A lot of Biblical and ancient scholars have studied the possible meaning of this idiom and not everyone agrees on the exact meaning. Which often happens with idioms that use symbolic language and are particular to a certain place and time and culture. I am sure that we can share some idioms with one another that we heard our grandparents use, that, if we use it today with our children or grandchildren we will have to explain the meaning of is. And this is within the same language and culture and even family. So imagine how meaning can be lost over centuries, cultures and geographical distance.
What most scholars agree on is that it has to do with the impact of one’s actions, and more particularly that although others often have to bear the consequences of your actions, you have to take responsibility for your own actions. So actions, consequences and responsibilities. And all of this is set within the parameters of the passing of time.
Whatever I do now, I must take responsibility for now… and later, but the consequences might actually only come into effect, possibly even over subsequent generations.
‘The parents have eaten sour grapes, and the children’s teeth are set on edge.’
Allow me to use a pressing contemporary example:
If this generation, you and I, through our actions of consumption and production continue to produce the same levels of greenhouse gasses into the atmosphere as we currently do whilst continuing to lessen and deplete the biosphere’s ability to process the carbon dioxide back into oxygen, say through the continued destruction of the Amazon and Indonesian rainforests, then the consequences will include a crossing of the biosphere’s ability to stabilise the weather patterns and the oceans’ ability to maintain its function as thermostat and carbon capture sink. This in turn will lead to the continued loss of biodiversity and increase of droughts, runaway fires and floods which in turn will increase the number of climate refugees and societal socio-political breakdown across the world. So who will then be responsible for the collapse of social stability, health care systems, and water supplies? The current and future refugees? Or the current and previous mass consumers?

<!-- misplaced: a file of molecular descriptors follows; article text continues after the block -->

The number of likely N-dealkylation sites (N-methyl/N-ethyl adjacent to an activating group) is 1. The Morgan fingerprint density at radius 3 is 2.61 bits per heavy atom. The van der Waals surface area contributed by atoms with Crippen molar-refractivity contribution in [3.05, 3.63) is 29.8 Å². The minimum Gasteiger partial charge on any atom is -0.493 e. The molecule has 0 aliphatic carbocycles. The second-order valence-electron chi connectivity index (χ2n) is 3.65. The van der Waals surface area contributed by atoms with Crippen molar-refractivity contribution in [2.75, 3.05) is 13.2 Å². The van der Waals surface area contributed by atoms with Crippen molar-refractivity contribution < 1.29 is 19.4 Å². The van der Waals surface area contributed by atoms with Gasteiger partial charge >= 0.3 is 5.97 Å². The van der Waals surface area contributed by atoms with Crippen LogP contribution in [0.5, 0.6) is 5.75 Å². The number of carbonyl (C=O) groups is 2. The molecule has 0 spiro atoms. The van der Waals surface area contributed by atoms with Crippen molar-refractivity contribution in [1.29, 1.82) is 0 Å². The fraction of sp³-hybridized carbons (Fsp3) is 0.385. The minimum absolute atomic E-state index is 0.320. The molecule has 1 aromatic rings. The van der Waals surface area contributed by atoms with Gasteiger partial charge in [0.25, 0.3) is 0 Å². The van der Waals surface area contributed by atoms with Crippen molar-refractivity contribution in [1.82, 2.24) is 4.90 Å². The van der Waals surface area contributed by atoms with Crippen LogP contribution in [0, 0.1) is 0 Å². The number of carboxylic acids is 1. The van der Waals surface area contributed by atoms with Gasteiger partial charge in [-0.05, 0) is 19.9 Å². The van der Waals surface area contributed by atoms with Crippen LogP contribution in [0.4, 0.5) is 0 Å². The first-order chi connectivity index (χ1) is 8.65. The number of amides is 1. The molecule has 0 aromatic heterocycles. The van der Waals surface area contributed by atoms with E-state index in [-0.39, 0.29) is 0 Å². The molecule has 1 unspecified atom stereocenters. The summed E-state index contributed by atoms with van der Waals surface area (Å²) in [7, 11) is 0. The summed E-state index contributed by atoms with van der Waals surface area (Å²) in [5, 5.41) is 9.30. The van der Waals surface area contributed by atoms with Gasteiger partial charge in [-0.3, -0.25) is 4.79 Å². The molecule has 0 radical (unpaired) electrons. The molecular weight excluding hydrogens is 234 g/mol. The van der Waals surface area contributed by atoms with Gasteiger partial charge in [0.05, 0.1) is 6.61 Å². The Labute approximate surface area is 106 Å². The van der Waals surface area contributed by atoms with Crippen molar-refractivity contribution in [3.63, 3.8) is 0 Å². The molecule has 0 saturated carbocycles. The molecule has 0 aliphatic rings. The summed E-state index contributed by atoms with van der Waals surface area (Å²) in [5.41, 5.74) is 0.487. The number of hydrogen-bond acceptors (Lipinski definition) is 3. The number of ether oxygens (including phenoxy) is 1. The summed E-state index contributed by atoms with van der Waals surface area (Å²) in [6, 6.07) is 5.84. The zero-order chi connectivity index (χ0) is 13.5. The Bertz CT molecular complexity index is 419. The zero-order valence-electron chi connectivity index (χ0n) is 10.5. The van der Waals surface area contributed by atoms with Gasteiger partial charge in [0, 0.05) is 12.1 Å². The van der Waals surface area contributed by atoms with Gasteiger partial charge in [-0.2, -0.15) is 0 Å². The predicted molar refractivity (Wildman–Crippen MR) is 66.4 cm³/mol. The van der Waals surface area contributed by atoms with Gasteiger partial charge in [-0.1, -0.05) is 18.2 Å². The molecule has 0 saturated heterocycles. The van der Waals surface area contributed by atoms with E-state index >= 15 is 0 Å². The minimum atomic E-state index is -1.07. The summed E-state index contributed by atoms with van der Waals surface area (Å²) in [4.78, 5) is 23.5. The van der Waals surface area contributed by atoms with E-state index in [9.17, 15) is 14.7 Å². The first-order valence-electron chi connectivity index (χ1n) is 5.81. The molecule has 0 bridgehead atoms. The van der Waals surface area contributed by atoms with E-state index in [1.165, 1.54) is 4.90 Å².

Who is ultimately responsible for the increasing level instability of mass people movement across borders? Whether legal or illegal. The wealthy industrialised countries who have for generations been producing cheap consumables and consuming natural resources in the process or the pre-industrialised countries whose rivers have consequently run dry, whose crops are failing and whose island houses are being submerged by rising sea levels… only to have to flee to neighbouring countries who themselves are struggling to keep their lights on?
‘The parents have eaten sour grapes, and the children’s teeth are set on edge.’
Now please do not think that I intend to have us feel all guilty for living our 9 to 5 everyday jobs of earning and income, paying our taxes and enjoying the necessities and luxuries of life. The purpose of this reflection is not to take us all on a guilt trip.
The purpose of this reflection is rather two-fold.
On the one hand it is to say that we have agency, especially into the future. We are able and capable of making the world a better place. Admittedly also a worse place, but hopefully we will aspire and work toward making the future better for the next generation, and the next one after that, and subsequent generations.